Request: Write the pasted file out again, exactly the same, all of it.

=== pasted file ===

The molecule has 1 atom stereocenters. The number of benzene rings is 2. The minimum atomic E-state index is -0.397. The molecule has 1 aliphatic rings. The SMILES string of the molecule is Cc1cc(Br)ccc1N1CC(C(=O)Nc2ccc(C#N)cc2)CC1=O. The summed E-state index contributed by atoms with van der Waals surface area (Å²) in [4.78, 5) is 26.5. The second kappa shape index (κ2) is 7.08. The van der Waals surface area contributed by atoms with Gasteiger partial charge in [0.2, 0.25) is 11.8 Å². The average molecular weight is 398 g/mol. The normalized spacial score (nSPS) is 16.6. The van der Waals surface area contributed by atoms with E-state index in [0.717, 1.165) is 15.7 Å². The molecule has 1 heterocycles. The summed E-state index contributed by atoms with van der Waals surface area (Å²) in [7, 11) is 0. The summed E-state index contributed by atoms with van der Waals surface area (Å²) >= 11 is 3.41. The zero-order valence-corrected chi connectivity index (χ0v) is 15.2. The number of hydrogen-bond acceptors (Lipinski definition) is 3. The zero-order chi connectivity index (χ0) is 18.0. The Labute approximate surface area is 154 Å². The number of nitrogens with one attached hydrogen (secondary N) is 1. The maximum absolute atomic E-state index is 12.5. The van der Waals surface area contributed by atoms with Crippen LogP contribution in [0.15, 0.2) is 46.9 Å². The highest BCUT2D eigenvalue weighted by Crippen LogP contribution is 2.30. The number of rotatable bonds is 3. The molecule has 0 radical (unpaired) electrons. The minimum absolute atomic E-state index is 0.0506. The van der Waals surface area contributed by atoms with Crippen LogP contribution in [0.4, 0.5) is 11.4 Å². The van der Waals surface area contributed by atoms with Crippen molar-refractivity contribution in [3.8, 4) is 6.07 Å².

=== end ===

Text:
The molecule has 1 atom stereocenters. The number of benzene rings is 2. The minimum atomic E-state index is -0.397. The molecule has 1 aliphatic rings. The SMILES string of the molecule is Cc1cc(Br)ccc1N1CC(C(=O)Nc2ccc(C#N)cc2)CC1=O. The summed E-state index contributed by atoms with van der Waals surface area (Å²) in [4.78, 5) is 26.5. The second kappa shape index (κ2) is 7.08. The van der Waals surface area contributed by atoms with Gasteiger partial charge in [0.2, 0.25) is 11.8 Å². The average molecular weight is 398 g/mol. The normalized spacial score (nSPS) is 16.6. The van der Waals surface area contributed by atoms with E-state index in [0.717, 1.165) is 15.7 Å². The molecule has 1 heterocycles. The summed E-state index contributed by atoms with van der Waals surface area (Å²) in [7, 11) is 0. The summed E-state index contributed by atoms with van der Waals surface area (Å²) >= 11 is 3.41. The zero-order valence-corrected chi connectivity index (χ0v) is 15.2. The number of hydrogen-bond acceptors (Lipinski definition) is 3. The zero-order chi connectivity index (χ0) is 18.0. The Labute approximate surface area is 154 Å². The number of nitrogens with one attached hydrogen (secondary N) is 1. The maximum absolute atomic E-state index is 12.5. The van der Waals surface area contributed by atoms with Crippen LogP contribution in [0.15, 0.2) is 46.9 Å². The highest BCUT2D eigenvalue weighted by Crippen LogP contribution is 2.30. The number of rotatable bonds is 3. The molecule has 0 radical (unpaired) electrons. The minimum absolute atomic E-state index is 0.0506. The van der Waals surface area contributed by atoms with Crippen LogP contribution in [0.4, 0.5) is 11.4 Å². The van der Waals surface area contributed by atoms with Crippen molar-refractivity contribution in [3.8, 4) is 6.07 Å².